Google isn’t always the solution

Winter Keefer

While walking through the library a few weeks back I came across a shelf holding a riddle written on a folded piece of paper towel.

The riddle asked: “What can travel around the world while staying in a corner?” My immediate response to this question was to think, “I’ll have to Google this later.” Then, a little “p.s.” written at the bottom of the makeshift note caught my eye.

In answer to the voice in my head, the message written below the riddle reprimanded me, saying: “Don’t Google it.”

I stood there frozen in the stacks, lost as to what to do next. And, quite frankly, now I see that this reaction was more than a little bit ridiculous. I was acting as if having to critically think without technology at my fingertips was an absurd inconvenience.

This internal struggle lasted no longer than a minute, but it has stayed on my mind.

While the pros and cons of rapidly advancing technology is an ever-present topic, I never thought about how I contribute to it.

After spending a long night in contemplation, I realized that I am an addict. My hand constantly itches to scroll through mindless media, my attention span has suffered from constant accessibility to fast-pace entertainment and when asked a question or challenged by a riddle, I jump straight to the easy answer found through a quick search—an easy fix for my craving for… knowledge?

I see now that this addiction is one that many of us will have to fight through our lifetime. While technology is clearly a huge component of the future, it terrifies me that it has inadvertently made it possible for people to avoid thinking through a challenge. I can’t help wondering what this will mean in the long term.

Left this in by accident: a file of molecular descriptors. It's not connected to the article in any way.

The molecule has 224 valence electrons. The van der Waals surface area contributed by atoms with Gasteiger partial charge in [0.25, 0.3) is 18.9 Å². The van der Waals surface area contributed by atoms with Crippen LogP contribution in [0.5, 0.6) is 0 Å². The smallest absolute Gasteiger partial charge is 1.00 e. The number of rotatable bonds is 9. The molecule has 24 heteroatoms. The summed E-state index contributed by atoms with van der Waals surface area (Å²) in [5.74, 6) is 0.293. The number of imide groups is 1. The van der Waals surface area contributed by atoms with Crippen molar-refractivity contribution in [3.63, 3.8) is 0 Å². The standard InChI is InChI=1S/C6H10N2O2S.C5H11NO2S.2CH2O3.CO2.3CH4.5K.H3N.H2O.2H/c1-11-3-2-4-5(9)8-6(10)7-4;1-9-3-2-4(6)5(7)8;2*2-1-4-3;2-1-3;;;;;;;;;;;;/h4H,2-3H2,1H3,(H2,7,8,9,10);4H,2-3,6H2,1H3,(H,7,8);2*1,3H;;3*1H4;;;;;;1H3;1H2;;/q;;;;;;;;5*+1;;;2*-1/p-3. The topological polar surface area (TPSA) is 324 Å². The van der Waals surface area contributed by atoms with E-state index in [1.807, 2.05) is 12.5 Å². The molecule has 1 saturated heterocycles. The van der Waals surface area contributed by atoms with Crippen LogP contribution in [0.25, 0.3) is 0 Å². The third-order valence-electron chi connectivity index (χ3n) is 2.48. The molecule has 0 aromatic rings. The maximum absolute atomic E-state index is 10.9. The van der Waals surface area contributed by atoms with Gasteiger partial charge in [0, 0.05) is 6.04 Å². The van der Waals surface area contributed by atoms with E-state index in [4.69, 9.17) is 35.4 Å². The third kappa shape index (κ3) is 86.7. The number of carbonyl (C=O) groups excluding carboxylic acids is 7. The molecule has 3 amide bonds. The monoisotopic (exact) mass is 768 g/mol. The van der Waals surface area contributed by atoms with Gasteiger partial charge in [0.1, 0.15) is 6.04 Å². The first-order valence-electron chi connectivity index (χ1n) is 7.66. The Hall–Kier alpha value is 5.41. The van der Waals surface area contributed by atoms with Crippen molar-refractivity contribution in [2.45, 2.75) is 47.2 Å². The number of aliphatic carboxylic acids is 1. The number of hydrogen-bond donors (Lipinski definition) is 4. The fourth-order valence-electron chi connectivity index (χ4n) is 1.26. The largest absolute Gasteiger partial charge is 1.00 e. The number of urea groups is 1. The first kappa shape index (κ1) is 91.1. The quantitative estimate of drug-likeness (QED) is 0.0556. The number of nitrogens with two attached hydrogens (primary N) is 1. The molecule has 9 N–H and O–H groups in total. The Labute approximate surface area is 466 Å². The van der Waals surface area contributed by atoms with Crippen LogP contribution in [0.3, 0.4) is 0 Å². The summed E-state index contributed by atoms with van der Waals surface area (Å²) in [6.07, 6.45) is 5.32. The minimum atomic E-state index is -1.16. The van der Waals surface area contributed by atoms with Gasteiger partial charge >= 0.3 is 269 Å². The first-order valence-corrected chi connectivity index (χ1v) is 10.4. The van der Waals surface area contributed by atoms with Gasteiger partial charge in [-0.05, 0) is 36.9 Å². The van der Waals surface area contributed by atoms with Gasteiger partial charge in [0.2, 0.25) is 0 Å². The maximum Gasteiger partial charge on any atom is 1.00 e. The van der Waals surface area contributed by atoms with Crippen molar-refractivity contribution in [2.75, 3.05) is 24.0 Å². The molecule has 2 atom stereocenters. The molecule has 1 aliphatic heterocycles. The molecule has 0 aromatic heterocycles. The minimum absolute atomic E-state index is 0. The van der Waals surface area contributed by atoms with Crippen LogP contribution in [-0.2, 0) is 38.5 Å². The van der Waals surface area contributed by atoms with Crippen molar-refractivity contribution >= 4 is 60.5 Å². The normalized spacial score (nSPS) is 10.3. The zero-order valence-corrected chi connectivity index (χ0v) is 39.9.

For me, I know that I have to be aware of and constantly fighting the urge to grab my phone for an easy answer or for entertainment when I have down time. I remember when I was younger I would feel bored out of my mind when I had to wait for my mom or dad after work.

But now that I have a phone, I miss being bored because at least I had some quiet time to read or think or do absolutely nothing.

Now, even when alone in a room, I never really feel alone because of technology. I don’t think that this is a good thing and I’m afraid that I’ve gotten too used to the ruckus that comes with constant access. Honestly, when I look around half of the people I pass through the halls appear to be mindless robots, their eyes blank, staring at a rectangular screen.

What I have been trying to do recently to fight the handheld machines that control our lives is tear myself away from media and start reading for fun again. I tricked myself into believing that I didn’t have time for this anymore, but that just wasn’t true. If I’m honest, I could read a whole book in three weeks if I spent the same amount of time reading as I do on social media.

As for the riddle that I came across in the library, I eventually caved and asked someone what the answer was. You, however, will have to try to solve the riddle yourself. Take on the challenge, put down your phone and fight the urge to Google the answer.